Woking Borough Council does not have the commercial skills or capacity to resolve its deep rooted financial problems, an independent report to the Government has concluded.

The 47-page Governance, Financial and Commercial Review of Woking Borough Council document gives a blow-by-blow account of the council’s financial mess  and exposes the “reality that the council currently has double the level of borrowing per head of population compared to the next highest council”.

Investigators conducted the report in January and February this year with secondary work carried out in April and May, and was sent to the Department for Levelling Up Housing and Communities (DLUHC).

It was published just days before the council declared itself effectively bankrupt when issuing its Section 114 notice with debts expected to hit £2.6 billion and a deficit of more than £1bn.

Much of the council’s debt was accrued on the back of complicated development deals where it borrowed hundreds of millions of pounds to pay companies it owned for town centre regeneration projects, with the companies essentially repaying the council with that same money.

The report noted that council had been “effectively self-funding the borrowing costs through additional borrowing”.

‘Extremely high debt profile’

The report read: “This has created an extremely high debt profile which is not backed by assets in any way matching that debt. 

“Some companies are making  operational losses but still extending their borrowing to cover principal and interest repayment costs.”

The second period of investigation, its authors said, had to be carried out after “the presentation of fresh evidence and updated reporting of the council’s finances, the seriousness of which raised concerns for both the panel and DLUHC”.

Some of the report remains redacted due to “commercial sensitivity”.

It found that “the sheer scale and complexity of the investment and commercial activity” means the council “will never have the capacity to effectively manage all the commercial and economic considerations”.

It added that there was “insufficient regard to the level of risk the council was being exposed to”.

As recently as March 2021, former council chief executive Ray Morgan told the DLUHC that he “remained confident that the council’s financial strategy was able to withstand normal economic cycles” after the council had applied to the department for Exceptional Financial Support. DLUHC refused this request.

The council’s financial position is now “significantly worse” than when it made the March 2021 application and has, for years, failed to set aside enough money to service debt.

Difficult as it is to imagine, the borrowing will not stop with the council estimating a further £300m needed to 2025/26 based on current investment plans as, “on balance it is felt to be a lesser risk than halting all activities now”.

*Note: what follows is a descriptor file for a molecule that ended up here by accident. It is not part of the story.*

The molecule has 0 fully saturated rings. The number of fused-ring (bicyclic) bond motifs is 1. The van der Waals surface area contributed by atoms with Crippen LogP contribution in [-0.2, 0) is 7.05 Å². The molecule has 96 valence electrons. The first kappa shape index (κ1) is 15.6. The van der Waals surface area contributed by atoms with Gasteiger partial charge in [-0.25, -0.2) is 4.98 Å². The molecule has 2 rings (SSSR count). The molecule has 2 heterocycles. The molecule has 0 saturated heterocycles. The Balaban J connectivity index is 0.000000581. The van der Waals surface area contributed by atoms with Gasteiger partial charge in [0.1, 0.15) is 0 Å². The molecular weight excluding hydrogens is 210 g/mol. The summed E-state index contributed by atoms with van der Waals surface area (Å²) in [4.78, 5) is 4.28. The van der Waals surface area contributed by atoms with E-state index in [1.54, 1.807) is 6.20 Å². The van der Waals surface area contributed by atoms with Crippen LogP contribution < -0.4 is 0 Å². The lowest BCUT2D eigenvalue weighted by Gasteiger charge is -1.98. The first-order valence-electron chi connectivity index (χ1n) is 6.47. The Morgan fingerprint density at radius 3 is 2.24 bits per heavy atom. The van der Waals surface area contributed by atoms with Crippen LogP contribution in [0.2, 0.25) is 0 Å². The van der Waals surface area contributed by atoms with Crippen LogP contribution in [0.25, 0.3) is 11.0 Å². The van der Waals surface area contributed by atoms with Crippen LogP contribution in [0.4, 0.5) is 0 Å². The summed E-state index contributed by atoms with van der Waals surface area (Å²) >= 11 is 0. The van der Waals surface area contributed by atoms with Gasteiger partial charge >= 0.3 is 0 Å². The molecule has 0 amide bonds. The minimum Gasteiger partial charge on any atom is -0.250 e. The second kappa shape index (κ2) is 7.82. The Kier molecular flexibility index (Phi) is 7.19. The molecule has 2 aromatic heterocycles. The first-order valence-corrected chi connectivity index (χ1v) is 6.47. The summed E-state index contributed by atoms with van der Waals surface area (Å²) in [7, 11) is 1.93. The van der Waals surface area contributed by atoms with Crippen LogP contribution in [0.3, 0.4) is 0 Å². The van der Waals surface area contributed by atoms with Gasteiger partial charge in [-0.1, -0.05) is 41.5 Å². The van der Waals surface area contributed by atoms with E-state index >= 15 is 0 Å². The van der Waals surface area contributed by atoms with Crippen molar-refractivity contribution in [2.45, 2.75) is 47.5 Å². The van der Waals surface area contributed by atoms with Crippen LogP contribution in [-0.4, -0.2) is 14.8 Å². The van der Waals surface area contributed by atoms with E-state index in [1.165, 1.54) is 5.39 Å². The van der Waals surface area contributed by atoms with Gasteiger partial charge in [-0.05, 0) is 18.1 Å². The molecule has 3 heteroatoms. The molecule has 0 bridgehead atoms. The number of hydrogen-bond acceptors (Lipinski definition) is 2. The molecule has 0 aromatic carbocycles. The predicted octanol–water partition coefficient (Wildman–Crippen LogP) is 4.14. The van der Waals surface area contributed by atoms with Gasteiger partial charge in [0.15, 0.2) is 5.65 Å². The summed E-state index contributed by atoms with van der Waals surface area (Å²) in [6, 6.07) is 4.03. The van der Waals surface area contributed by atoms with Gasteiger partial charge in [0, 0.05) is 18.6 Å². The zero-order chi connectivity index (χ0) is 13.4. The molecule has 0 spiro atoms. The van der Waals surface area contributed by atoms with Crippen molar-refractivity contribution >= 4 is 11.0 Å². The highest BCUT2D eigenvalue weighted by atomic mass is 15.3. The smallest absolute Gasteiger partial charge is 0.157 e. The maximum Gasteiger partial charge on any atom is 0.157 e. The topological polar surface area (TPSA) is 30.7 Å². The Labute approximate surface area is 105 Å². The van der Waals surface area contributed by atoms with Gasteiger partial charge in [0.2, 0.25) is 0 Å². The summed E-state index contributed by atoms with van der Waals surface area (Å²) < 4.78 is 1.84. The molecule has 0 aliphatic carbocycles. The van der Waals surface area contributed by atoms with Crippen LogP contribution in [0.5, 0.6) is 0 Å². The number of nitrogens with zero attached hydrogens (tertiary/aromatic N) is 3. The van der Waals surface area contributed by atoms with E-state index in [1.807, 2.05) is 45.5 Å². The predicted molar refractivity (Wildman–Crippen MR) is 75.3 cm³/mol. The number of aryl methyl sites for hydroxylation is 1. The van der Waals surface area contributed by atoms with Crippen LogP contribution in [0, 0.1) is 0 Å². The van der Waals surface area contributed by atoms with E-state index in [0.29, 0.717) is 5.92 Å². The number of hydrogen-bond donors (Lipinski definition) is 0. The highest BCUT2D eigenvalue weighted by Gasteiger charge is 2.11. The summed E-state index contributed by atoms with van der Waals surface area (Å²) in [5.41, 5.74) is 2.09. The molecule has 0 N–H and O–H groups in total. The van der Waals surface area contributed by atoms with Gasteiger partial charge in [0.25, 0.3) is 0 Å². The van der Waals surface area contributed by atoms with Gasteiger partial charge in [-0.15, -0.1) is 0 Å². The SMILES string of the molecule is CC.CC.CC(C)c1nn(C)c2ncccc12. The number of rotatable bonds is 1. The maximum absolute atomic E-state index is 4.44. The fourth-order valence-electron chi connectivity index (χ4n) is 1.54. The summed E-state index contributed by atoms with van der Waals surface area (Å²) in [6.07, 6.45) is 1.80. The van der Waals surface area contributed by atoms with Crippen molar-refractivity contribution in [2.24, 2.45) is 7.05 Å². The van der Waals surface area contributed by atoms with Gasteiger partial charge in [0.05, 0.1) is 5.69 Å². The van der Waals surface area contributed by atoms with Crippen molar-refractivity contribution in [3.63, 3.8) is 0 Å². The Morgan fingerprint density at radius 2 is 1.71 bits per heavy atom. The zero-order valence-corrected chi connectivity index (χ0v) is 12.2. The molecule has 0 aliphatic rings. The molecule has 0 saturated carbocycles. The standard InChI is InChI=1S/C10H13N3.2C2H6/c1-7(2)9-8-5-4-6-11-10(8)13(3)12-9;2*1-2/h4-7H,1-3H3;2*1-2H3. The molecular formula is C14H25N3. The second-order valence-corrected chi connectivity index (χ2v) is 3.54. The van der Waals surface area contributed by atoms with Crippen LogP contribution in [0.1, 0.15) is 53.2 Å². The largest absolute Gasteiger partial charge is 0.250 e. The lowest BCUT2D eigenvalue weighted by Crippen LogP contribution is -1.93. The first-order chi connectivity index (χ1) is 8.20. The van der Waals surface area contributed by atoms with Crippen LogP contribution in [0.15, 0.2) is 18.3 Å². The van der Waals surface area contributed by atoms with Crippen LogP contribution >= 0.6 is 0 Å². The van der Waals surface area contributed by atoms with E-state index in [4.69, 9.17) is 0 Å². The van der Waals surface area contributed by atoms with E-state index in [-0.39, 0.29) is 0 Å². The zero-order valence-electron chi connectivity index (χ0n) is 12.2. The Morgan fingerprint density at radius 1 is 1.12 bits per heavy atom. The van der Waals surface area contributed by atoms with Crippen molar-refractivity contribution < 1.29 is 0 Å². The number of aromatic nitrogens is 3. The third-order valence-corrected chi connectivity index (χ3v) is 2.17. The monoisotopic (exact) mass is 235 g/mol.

The authors did praise moves made to turn around the sinking ship saying a “new chief executive and leadership team, working with a new political administration, are making great efforts to deal with these significant issues to provide financial stability for the future of Woking”.

‘Council’s leadership has changed since commercial decisions were made’

With the new leadership team “essentially rebuilding most internal processes as they had not been fit for purpose”.

The report said the “leadership of the council has changed at an officer and political level since the major commercial decisions were made. 

“The new leadership team is to be commended for a systematic and whole systems approach to establish and address the council’s financial challenge and to fundamentally redesign governance”.

Councillor Ann-Marie Barker, Leader of Woking Borough Council, said she was pleased there was acknowledgement of strong collaboration on the progress made to address the council’s financial resilience.

She added that the challenges facing the council are “so significant” it “cannot deal with these on its own. 

She said: “We therefore fully acknowledge and accept the findings of the report and welcome the support set out by the Minister in his letter.

“I know that councillors and officers will work at pace alongside the  government-appointed commissioners to address the issues identified in the report and achieve best value for the public purse through the preparation and delivery of an action plan.

“When my administration gained control of the council last May, I pledged to take on the challenge of major change and embed affordable, responsible and sustainable principles into how the council conducts its future business and this remains my priority.

“As part of this pledge, we have taken steps to control borrowing, made changes to the governance of our commercial investments and I have instigated independent reviews of all the council’s borrowing and investments.

“I recognise we need to deliver our plans for recovery of the council’s finances with greater pace and urgency and we face difficult decisions in the months ahead. I will work with my officers to ensure, with the support of the commissioning team, we have the capacity and experience to deliver the improvements needed.

“I remain committed to keeping residents, businesses, and community partners fully informed as we progress through this process and develop the detailed plans for recovery with support and oversight from the commissioning team.”

By Chris Caulfield

Local Democracy Reporter